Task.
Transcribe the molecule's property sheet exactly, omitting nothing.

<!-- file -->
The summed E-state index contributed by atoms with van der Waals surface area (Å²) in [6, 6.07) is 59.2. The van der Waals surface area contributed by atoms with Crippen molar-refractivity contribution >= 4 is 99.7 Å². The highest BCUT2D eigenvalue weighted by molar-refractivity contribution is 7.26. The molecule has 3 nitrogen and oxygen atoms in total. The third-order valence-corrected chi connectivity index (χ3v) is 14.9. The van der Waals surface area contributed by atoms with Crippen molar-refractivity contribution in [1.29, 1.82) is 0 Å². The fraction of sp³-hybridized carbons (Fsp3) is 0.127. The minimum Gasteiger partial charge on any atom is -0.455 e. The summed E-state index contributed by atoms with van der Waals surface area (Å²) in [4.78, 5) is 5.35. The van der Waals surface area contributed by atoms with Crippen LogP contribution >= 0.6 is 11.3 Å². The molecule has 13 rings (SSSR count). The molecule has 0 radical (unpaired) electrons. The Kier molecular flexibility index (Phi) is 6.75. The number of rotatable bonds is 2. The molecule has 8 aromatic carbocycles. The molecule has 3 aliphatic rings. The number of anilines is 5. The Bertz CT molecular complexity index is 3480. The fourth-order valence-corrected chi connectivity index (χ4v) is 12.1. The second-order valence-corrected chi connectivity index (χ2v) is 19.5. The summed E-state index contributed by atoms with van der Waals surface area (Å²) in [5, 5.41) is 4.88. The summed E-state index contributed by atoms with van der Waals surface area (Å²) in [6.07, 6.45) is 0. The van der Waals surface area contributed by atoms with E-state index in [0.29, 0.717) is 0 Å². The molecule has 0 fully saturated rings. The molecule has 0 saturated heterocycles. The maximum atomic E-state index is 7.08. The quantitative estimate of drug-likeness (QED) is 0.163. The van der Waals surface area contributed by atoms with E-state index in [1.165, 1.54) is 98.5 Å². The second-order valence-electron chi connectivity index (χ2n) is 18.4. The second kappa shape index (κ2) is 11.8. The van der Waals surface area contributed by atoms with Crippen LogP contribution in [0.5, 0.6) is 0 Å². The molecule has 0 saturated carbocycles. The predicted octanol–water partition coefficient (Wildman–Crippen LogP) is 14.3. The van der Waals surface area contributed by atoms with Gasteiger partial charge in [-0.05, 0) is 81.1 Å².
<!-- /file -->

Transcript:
The summed E-state index contributed by atoms with van der Waals surface area (Å²) in [6, 6.07) is 59.2. The van der Waals surface area contributed by atoms with Crippen molar-refractivity contribution >= 4 is 99.7 Å². The highest BCUT2D eigenvalue weighted by molar-refractivity contribution is 7.26. The molecule has 3 nitrogen and oxygen atoms in total. The third-order valence-corrected chi connectivity index (χ3v) is 14.9. The van der Waals surface area contributed by atoms with Crippen molar-refractivity contribution in [1.29, 1.82) is 0 Å². The fraction of sp³-hybridized carbons (Fsp3) is 0.127. The minimum Gasteiger partial charge on any atom is -0.455 e. The summed E-state index contributed by atoms with van der Waals surface area (Å²) in [4.78, 5) is 5.35. The van der Waals surface area contributed by atoms with Crippen LogP contribution >= 0.6 is 11.3 Å². The molecule has 13 rings (SSSR count). The molecule has 0 radical (unpaired) electrons. The Kier molecular flexibility index (Phi) is 6.75. The number of rotatable bonds is 2. The molecule has 8 aromatic carbocycles. The molecule has 3 aliphatic rings. The number of anilines is 5. The Bertz CT molecular complexity index is 3480. The fourth-order valence-corrected chi connectivity index (χ4v) is 12.1. The second-order valence-corrected chi connectivity index (χ2v) is 19.5. The summed E-state index contributed by atoms with van der Waals surface area (Å²) in [5, 5.41) is 4.88. The summed E-state index contributed by atoms with van der Waals surface area (Å²) in [6.07, 6.45) is 0. The van der Waals surface area contributed by atoms with E-state index in [0.29, 0.717) is 0 Å². The molecule has 0 fully saturated rings. The molecule has 0 saturated heterocycles. The maximum atomic E-state index is 7.08. The quantitative estimate of drug-likeness (QED) is 0.163. The van der Waals surface area contributed by atoms with E-state index in [1.165, 1.54) is 98.5 Å². The second-order valence-electron chi connectivity index (χ2n) is 18.4. The second kappa shape index (κ2) is 11.8. The van der Waals surface area contributed by atoms with Crippen LogP contribution in [0.5, 0.6) is 0 Å². The molecule has 0 saturated carbocycles. The predicted octanol–water partition coefficient (Wildman–Crippen LogP) is 14.3. The van der Waals surface area contributed by atoms with Gasteiger partial charge in [-0.05, 0) is 81.1 Å².